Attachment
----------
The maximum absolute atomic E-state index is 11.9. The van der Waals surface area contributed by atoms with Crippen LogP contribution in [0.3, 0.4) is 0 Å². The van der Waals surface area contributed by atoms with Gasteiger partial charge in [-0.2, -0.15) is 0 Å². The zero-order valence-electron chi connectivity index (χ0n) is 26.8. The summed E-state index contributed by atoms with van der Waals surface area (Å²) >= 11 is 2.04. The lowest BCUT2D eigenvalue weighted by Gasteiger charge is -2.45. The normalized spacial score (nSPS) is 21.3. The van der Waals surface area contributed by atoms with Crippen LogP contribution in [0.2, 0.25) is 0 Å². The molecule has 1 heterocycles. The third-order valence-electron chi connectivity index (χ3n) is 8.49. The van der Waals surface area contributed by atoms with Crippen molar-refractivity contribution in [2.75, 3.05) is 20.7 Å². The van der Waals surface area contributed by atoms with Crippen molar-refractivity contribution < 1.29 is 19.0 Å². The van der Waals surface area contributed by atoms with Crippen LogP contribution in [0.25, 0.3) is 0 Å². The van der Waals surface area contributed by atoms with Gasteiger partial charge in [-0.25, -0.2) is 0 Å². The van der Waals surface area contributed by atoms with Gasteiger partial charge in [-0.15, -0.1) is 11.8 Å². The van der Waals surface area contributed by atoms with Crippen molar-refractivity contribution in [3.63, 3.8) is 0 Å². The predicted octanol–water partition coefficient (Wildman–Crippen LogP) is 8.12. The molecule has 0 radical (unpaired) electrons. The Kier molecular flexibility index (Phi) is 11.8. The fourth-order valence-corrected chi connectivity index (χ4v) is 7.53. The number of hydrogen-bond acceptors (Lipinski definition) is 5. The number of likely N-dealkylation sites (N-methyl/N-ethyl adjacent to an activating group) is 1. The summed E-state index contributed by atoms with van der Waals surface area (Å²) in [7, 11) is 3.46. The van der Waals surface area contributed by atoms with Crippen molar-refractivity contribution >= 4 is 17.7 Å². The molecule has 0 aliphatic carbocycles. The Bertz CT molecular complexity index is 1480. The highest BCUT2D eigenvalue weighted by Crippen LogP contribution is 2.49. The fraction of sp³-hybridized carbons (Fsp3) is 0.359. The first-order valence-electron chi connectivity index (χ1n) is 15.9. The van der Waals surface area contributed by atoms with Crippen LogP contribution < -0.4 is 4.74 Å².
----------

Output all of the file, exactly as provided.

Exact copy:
The maximum absolute atomic E-state index is 11.9. The van der Waals surface area contributed by atoms with Crippen LogP contribution in [0.3, 0.4) is 0 Å². The van der Waals surface area contributed by atoms with Gasteiger partial charge in [-0.2, -0.15) is 0 Å². The zero-order valence-electron chi connectivity index (χ0n) is 26.8. The summed E-state index contributed by atoms with van der Waals surface area (Å²) >= 11 is 2.04. The lowest BCUT2D eigenvalue weighted by Gasteiger charge is -2.45. The normalized spacial score (nSPS) is 21.3. The van der Waals surface area contributed by atoms with Crippen LogP contribution in [0.2, 0.25) is 0 Å². The molecule has 1 heterocycles. The third-order valence-electron chi connectivity index (χ3n) is 8.49. The van der Waals surface area contributed by atoms with Crippen molar-refractivity contribution in [2.75, 3.05) is 20.7 Å². The van der Waals surface area contributed by atoms with Crippen molar-refractivity contribution < 1.29 is 19.0 Å². The van der Waals surface area contributed by atoms with Crippen LogP contribution in [0.25, 0.3) is 0 Å². The van der Waals surface area contributed by atoms with Gasteiger partial charge in [-0.25, -0.2) is 0 Å². The van der Waals surface area contributed by atoms with Gasteiger partial charge in [-0.15, -0.1) is 11.8 Å². The van der Waals surface area contributed by atoms with Crippen molar-refractivity contribution in [3.63, 3.8) is 0 Å². The predicted octanol–water partition coefficient (Wildman–Crippen LogP) is 8.12. The molecule has 0 radical (unpaired) electrons. The Kier molecular flexibility index (Phi) is 11.8. The fourth-order valence-corrected chi connectivity index (χ4v) is 7.53. The number of hydrogen-bond acceptors (Lipinski definition) is 5. The number of likely N-dealkylation sites (N-methyl/N-ethyl adjacent to an activating group) is 1. The summed E-state index contributed by atoms with van der Waals surface area (Å²) in [7, 11) is 3.46. The van der Waals surface area contributed by atoms with Crippen molar-refractivity contribution >= 4 is 17.7 Å². The molecule has 0 aliphatic carbocycles. The Bertz CT molecular complexity index is 1480. The highest BCUT2D eigenvalue weighted by Crippen LogP contribution is 2.49. The fraction of sp³-hybridized carbons (Fsp3) is 0.359. The first-order valence-electron chi connectivity index (χ1n) is 15.9. The van der Waals surface area contributed by atoms with Crippen LogP contribution < -0.4 is 4.74 Å².